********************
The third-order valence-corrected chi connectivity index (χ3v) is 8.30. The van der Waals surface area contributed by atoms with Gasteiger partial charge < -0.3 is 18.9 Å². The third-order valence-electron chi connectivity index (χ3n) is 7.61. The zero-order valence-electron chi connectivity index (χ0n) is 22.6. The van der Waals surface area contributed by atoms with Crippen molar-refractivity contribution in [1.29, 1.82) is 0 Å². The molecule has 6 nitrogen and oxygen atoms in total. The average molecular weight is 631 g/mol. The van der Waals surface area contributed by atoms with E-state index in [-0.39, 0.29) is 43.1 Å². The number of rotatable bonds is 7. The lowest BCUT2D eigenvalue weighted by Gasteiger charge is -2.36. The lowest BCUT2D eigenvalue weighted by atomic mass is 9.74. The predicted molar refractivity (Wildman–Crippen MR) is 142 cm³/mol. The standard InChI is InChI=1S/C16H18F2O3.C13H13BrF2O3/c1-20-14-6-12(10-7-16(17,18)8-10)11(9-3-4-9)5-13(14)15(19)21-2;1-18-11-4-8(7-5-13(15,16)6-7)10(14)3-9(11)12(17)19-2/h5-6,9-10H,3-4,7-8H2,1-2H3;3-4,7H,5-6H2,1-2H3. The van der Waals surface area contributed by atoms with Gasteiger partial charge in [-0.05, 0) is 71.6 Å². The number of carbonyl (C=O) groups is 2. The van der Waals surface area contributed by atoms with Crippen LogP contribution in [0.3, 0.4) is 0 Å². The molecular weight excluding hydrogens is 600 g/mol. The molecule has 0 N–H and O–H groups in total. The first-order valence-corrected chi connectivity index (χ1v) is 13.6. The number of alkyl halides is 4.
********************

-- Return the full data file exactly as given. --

The third-order valence-corrected chi connectivity index (χ3v) is 8.30. The van der Waals surface area contributed by atoms with Gasteiger partial charge < -0.3 is 18.9 Å². The third-order valence-electron chi connectivity index (χ3n) is 7.61. The zero-order valence-electron chi connectivity index (χ0n) is 22.6. The van der Waals surface area contributed by atoms with Crippen molar-refractivity contribution in [1.29, 1.82) is 0 Å². The molecule has 6 nitrogen and oxygen atoms in total. The average molecular weight is 631 g/mol. The van der Waals surface area contributed by atoms with E-state index in [-0.39, 0.29) is 43.1 Å². The number of rotatable bonds is 7. The lowest BCUT2D eigenvalue weighted by Gasteiger charge is -2.36. The lowest BCUT2D eigenvalue weighted by atomic mass is 9.74. The predicted molar refractivity (Wildman–Crippen MR) is 142 cm³/mol. The standard InChI is InChI=1S/C16H18F2O3.C13H13BrF2O3/c1-20-14-6-12(10-7-16(17,18)8-10)11(9-3-4-9)5-13(14)15(19)21-2;1-18-11-4-8(7-5-13(15,16)6-7)10(14)3-9(11)12(17)19-2/h5-6,9-10H,3-4,7-8H2,1-2H3;3-4,7H,5-6H2,1-2H3. The van der Waals surface area contributed by atoms with Gasteiger partial charge in [-0.05, 0) is 71.6 Å². The number of carbonyl (C=O) groups is 2. The van der Waals surface area contributed by atoms with Crippen LogP contribution in [0.3, 0.4) is 0 Å². The molecular weight excluding hydrogens is 600 g/mol. The molecule has 0 N–H and O–H groups in total. The first-order valence-corrected chi connectivity index (χ1v) is 13.6. The number of alkyl halides is 4.